Benefits and objectives for using standard Project Management processes

  • Identifies requirements
  • Establishes clear and achievable objectives
  • Maintains balance among demands for quality, scope, time, and cost by monitoring and controlling project activities
  • Adapts the project specifications, plans, and approach to the different concerns and expectations of the various stakeholders

FNL Standard Project Management Processes

The following project management processes are based on the PMI Guide to the Project Management Body of Knowledge Third Edition; however, the list is not all-inclusive. The following processes are suggested as a minimum requirement for all FNL projects.

  1. Define the project.

    To be considered a true project, the activity must be temporary; provide a unique product, service, or results; develop incrementally or in a step-wise fashion.

  2. Define the project objectives, or why the project is being performed.

  3. Define the project requirements and separate them into two categories, functional and technical. Clearly distinguish what the deliverables are and what constitutes the project’s “finish".

  4. Beginning with the creation of an initial high-level plan during the project initiation (just before the kickoff meeting with the project team), create a high-level work breakdown structure (WBS) containing the major steps in the project.

  5. The high-level WBS should be further elaborated by the project team during the planning phase in enough detail to manage the project without encumbering its progress with too much detail. The final WBS must contain enough detail to represent a manageable level of tasks.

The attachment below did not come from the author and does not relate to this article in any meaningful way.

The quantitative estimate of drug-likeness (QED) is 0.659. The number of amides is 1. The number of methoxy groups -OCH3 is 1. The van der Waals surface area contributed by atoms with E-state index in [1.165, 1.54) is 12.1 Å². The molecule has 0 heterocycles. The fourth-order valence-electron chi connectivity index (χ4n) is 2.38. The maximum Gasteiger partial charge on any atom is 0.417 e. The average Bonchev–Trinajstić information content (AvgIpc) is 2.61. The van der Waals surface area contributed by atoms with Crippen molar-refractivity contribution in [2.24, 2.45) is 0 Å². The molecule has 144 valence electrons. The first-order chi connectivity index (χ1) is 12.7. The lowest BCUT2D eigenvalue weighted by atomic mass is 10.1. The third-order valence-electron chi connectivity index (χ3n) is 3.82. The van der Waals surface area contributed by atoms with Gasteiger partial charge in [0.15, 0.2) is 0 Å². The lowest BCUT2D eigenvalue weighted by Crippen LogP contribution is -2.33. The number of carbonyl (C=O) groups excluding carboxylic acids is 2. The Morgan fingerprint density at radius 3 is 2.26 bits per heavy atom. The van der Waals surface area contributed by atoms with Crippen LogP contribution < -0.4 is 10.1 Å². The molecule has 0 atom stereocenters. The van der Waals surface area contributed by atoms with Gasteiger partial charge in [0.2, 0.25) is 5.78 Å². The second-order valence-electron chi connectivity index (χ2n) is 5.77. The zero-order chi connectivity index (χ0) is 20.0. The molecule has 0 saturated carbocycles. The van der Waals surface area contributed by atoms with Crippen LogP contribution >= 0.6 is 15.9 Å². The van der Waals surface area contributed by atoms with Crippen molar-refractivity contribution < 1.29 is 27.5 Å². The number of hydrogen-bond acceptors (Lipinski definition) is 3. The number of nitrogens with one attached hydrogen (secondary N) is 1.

6. Next, networking the WBS tasks by adding predecessor/successor relationships and task durations forms the project schedule. The project schedule is based on estimated task durations; rarely should “start” or “finish” dates be assigned unless they are a true constraint beyond anyone’s control.

    The project budget is based on estimated task costs.

  7. Perform a Risk Assessment (qualitatively at a minimum and quantitatively for important projects) for each project task and a summary for the project.

  8. Define the material/capital, human, financial resources necessary to perform each task.

  9. Identify all the project’s stakeholders. Prepare a Communication Plan for reporting project status and progress based on each stakeholder’s needs and expectations.

  10. Control changes to the final project plan using documentation and formal approvals.

  11. Plan to monitor project quality by identifying criteria that define quality for the project in the following two ways:
    1. Project quality - compliance with FNL PM Standards

    2. Deliverable quality– (a) the use of documented standard processes and (b) the measurement of events such as the number of failures/lot, the number of successes/attempts, or satisfaction survey results indicating how the deliverables met or exceeded customer expectations upon delivery